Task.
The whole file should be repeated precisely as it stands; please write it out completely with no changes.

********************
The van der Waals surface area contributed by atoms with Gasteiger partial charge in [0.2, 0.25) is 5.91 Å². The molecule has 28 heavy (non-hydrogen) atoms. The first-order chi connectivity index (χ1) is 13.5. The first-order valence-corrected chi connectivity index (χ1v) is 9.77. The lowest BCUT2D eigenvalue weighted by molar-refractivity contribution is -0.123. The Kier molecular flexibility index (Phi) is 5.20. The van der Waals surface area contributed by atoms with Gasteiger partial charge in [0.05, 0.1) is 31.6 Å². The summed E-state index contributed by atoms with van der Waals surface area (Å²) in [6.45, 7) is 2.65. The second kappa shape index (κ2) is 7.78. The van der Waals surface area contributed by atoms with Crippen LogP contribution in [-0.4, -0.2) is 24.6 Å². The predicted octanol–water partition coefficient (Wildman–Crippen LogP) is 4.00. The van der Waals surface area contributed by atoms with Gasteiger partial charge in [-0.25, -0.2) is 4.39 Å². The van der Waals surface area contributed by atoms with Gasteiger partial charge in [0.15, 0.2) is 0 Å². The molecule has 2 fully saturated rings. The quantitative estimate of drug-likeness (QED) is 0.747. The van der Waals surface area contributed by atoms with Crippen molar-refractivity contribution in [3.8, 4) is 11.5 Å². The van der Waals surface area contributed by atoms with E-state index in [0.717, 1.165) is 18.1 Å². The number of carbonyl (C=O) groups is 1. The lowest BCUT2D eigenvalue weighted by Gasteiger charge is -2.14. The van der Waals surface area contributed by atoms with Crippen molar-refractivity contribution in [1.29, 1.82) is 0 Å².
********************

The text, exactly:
The van der Waals surface area contributed by atoms with Gasteiger partial charge in [0.2, 0.25) is 5.91 Å². The molecule has 28 heavy (non-hydrogen) atoms. The first-order chi connectivity index (χ1) is 13.5. The first-order valence-corrected chi connectivity index (χ1v) is 9.77. The lowest BCUT2D eigenvalue weighted by molar-refractivity contribution is -0.123. The Kier molecular flexibility index (Phi) is 5.20. The van der Waals surface area contributed by atoms with Gasteiger partial charge in [0.05, 0.1) is 31.6 Å². The summed E-state index contributed by atoms with van der Waals surface area (Å²) in [6.45, 7) is 2.65. The second kappa shape index (κ2) is 7.78. The van der Waals surface area contributed by atoms with Crippen LogP contribution in [-0.4, -0.2) is 24.6 Å². The predicted octanol–water partition coefficient (Wildman–Crippen LogP) is 4.00. The van der Waals surface area contributed by atoms with Gasteiger partial charge in [-0.25, -0.2) is 4.39 Å². The van der Waals surface area contributed by atoms with Gasteiger partial charge in [0.15, 0.2) is 0 Å². The molecule has 2 fully saturated rings. The quantitative estimate of drug-likeness (QED) is 0.747. The van der Waals surface area contributed by atoms with Crippen molar-refractivity contribution in [3.8, 4) is 11.5 Å². The van der Waals surface area contributed by atoms with E-state index in [0.717, 1.165) is 18.1 Å². The number of carbonyl (C=O) groups is 1. The lowest BCUT2D eigenvalue weighted by Gasteiger charge is -2.14. The van der Waals surface area contributed by atoms with Crippen molar-refractivity contribution in [1.29, 1.82) is 0 Å².